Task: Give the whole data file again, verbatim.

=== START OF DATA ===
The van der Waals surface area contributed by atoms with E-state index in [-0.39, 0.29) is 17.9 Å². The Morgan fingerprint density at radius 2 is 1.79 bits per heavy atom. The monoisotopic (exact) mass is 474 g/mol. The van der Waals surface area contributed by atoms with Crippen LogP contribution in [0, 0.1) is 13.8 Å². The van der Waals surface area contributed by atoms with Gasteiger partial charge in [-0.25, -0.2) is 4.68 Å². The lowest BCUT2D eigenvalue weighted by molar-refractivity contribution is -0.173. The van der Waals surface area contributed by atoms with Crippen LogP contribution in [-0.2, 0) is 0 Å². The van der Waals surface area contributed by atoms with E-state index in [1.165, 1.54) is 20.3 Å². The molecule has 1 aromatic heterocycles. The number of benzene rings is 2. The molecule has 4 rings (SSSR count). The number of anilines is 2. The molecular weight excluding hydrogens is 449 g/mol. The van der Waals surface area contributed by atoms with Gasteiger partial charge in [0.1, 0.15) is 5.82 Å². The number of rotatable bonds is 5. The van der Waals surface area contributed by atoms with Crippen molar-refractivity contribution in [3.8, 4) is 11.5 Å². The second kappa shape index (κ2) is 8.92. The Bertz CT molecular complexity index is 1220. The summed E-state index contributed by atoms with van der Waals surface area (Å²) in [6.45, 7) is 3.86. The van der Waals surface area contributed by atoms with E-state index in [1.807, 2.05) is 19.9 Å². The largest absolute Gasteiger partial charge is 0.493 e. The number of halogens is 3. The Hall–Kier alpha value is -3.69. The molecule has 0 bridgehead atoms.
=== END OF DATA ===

The van der Waals surface area contributed by atoms with E-state index in [-0.39, 0.29) is 17.9 Å². The Morgan fingerprint density at radius 2 is 1.79 bits per heavy atom. The monoisotopic (exact) mass is 474 g/mol. The van der Waals surface area contributed by atoms with Crippen LogP contribution in [0, 0.1) is 13.8 Å². The van der Waals surface area contributed by atoms with Gasteiger partial charge in [-0.25, -0.2) is 4.68 Å². The lowest BCUT2D eigenvalue weighted by molar-refractivity contribution is -0.173. The van der Waals surface area contributed by atoms with Crippen LogP contribution in [-0.2, 0) is 0 Å². The van der Waals surface area contributed by atoms with E-state index in [1.165, 1.54) is 20.3 Å². The molecule has 1 aromatic heterocycles. The number of benzene rings is 2. The molecule has 4 rings (SSSR count). The number of anilines is 2. The molecular weight excluding hydrogens is 449 g/mol. The van der Waals surface area contributed by atoms with Gasteiger partial charge in [0.1, 0.15) is 5.82 Å². The number of rotatable bonds is 5. The van der Waals surface area contributed by atoms with Crippen molar-refractivity contribution in [3.8, 4) is 11.5 Å². The second kappa shape index (κ2) is 8.92. The Bertz CT molecular complexity index is 1220. The summed E-state index contributed by atoms with van der Waals surface area (Å²) in [6.45, 7) is 3.86. The van der Waals surface area contributed by atoms with E-state index in [1.807, 2.05) is 19.9 Å². The largest absolute Gasteiger partial charge is 0.493 e. The number of halogens is 3. The Hall–Kier alpha value is -3.69. The molecule has 0 bridgehead atoms.